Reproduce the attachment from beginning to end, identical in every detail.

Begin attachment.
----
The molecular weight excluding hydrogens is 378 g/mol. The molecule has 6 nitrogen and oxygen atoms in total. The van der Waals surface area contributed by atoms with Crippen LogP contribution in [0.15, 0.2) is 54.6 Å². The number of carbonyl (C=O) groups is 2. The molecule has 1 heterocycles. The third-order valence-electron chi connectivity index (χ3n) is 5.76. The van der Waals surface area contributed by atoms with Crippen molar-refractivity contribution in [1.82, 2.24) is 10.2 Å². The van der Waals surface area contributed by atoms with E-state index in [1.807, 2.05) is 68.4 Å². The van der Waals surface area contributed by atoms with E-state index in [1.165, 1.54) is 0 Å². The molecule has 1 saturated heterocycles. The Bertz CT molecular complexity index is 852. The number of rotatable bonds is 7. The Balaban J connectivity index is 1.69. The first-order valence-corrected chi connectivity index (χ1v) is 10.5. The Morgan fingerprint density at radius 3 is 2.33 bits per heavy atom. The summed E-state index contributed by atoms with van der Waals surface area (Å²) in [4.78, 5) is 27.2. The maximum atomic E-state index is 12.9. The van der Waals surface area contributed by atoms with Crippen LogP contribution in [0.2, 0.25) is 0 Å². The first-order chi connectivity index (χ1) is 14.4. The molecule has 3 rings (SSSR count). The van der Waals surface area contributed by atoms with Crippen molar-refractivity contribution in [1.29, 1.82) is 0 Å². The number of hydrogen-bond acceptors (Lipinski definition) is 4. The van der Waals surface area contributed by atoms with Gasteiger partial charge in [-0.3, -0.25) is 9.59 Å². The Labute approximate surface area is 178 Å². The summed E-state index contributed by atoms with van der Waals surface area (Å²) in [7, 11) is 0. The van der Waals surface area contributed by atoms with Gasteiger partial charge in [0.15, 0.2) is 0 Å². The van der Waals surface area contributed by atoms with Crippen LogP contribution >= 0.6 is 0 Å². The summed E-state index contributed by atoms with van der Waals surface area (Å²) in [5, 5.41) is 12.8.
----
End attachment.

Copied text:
The molecular weight excluding hydrogens is 378 g/mol. The molecule has 6 nitrogen and oxygen atoms in total. The van der Waals surface area contributed by atoms with Crippen LogP contribution in [0.15, 0.2) is 54.6 Å². The number of carbonyl (C=O) groups is 2. The molecule has 1 heterocycles. The third-order valence-electron chi connectivity index (χ3n) is 5.76. The van der Waals surface area contributed by atoms with Crippen molar-refractivity contribution in [1.82, 2.24) is 10.2 Å². The van der Waals surface area contributed by atoms with E-state index in [1.807, 2.05) is 68.4 Å². The van der Waals surface area contributed by atoms with E-state index in [1.165, 1.54) is 0 Å². The molecule has 1 saturated heterocycles. The Bertz CT molecular complexity index is 852. The number of rotatable bonds is 7. The Balaban J connectivity index is 1.69. The first-order valence-corrected chi connectivity index (χ1v) is 10.5. The Morgan fingerprint density at radius 3 is 2.33 bits per heavy atom. The summed E-state index contributed by atoms with van der Waals surface area (Å²) in [4.78, 5) is 27.2. The maximum atomic E-state index is 12.9. The van der Waals surface area contributed by atoms with Crippen LogP contribution in [0.2, 0.25) is 0 Å². The first-order chi connectivity index (χ1) is 14.4. The molecule has 3 rings (SSSR count). The van der Waals surface area contributed by atoms with Crippen molar-refractivity contribution in [1.29, 1.82) is 0 Å². The number of hydrogen-bond acceptors (Lipinski definition) is 4. The van der Waals surface area contributed by atoms with Gasteiger partial charge in [-0.3, -0.25) is 9.59 Å². The Labute approximate surface area is 178 Å². The summed E-state index contributed by atoms with van der Waals surface area (Å²) in [7, 11) is 0. The van der Waals surface area contributed by atoms with Gasteiger partial charge in [0.15, 0.2) is 0 Å². The van der Waals surface area contributed by atoms with Crippen LogP contribution >= 0.6 is 0 Å². The summed E-state index contributed by atoms with van der Waals surface area (Å²) in [5, 5.41) is 12.8.